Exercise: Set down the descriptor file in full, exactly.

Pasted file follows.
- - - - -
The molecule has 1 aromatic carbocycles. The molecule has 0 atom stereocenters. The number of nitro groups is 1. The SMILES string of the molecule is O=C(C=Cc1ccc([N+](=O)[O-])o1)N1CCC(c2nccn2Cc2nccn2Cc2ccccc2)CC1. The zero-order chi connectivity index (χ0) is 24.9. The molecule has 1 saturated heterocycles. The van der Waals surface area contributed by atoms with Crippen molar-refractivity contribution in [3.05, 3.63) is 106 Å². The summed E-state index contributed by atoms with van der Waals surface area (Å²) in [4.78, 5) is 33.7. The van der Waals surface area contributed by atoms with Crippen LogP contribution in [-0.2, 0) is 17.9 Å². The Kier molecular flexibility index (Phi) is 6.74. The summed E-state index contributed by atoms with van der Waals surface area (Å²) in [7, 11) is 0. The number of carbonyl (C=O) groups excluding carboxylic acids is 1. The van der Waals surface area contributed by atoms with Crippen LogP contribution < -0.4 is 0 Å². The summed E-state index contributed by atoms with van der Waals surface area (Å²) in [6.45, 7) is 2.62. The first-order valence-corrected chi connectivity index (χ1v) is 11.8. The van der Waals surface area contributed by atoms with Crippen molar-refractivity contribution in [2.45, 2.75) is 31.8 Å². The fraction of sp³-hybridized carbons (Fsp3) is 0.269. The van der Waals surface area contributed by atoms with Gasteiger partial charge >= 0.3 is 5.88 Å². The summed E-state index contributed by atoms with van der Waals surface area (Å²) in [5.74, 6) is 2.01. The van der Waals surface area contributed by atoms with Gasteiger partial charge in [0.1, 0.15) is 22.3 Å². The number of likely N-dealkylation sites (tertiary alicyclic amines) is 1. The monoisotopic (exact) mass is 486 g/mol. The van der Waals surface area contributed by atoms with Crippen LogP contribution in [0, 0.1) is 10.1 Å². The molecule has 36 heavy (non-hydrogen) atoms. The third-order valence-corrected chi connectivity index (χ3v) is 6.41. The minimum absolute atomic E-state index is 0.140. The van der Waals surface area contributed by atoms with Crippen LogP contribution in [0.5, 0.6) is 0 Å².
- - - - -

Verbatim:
The molecule has 1 aromatic carbocycles. The molecule has 0 atom stereocenters. The number of nitro groups is 1. The SMILES string of the molecule is O=C(C=Cc1ccc([N+](=O)[O-])o1)N1CCC(c2nccn2Cc2nccn2Cc2ccccc2)CC1. The zero-order chi connectivity index (χ0) is 24.9. The molecule has 1 saturated heterocycles. The van der Waals surface area contributed by atoms with Crippen molar-refractivity contribution in [3.05, 3.63) is 106 Å². The summed E-state index contributed by atoms with van der Waals surface area (Å²) in [4.78, 5) is 33.7. The van der Waals surface area contributed by atoms with Crippen LogP contribution in [-0.2, 0) is 17.9 Å². The Kier molecular flexibility index (Phi) is 6.74. The summed E-state index contributed by atoms with van der Waals surface area (Å²) in [7, 11) is 0. The number of carbonyl (C=O) groups excluding carboxylic acids is 1. The van der Waals surface area contributed by atoms with Crippen LogP contribution < -0.4 is 0 Å². The summed E-state index contributed by atoms with van der Waals surface area (Å²) in [6.45, 7) is 2.62. The first-order valence-corrected chi connectivity index (χ1v) is 11.8. The van der Waals surface area contributed by atoms with Crippen molar-refractivity contribution in [2.45, 2.75) is 31.8 Å². The fraction of sp³-hybridized carbons (Fsp3) is 0.269. The van der Waals surface area contributed by atoms with Gasteiger partial charge >= 0.3 is 5.88 Å². The summed E-state index contributed by atoms with van der Waals surface area (Å²) in [5.74, 6) is 2.01. The van der Waals surface area contributed by atoms with Gasteiger partial charge in [0.1, 0.15) is 22.3 Å². The number of likely N-dealkylation sites (tertiary alicyclic amines) is 1. The monoisotopic (exact) mass is 486 g/mol. The van der Waals surface area contributed by atoms with Crippen LogP contribution in [0, 0.1) is 10.1 Å². The molecule has 36 heavy (non-hydrogen) atoms. The third-order valence-corrected chi connectivity index (χ3v) is 6.41. The minimum absolute atomic E-state index is 0.140. The van der Waals surface area contributed by atoms with Crippen LogP contribution in [0.5, 0.6) is 0 Å².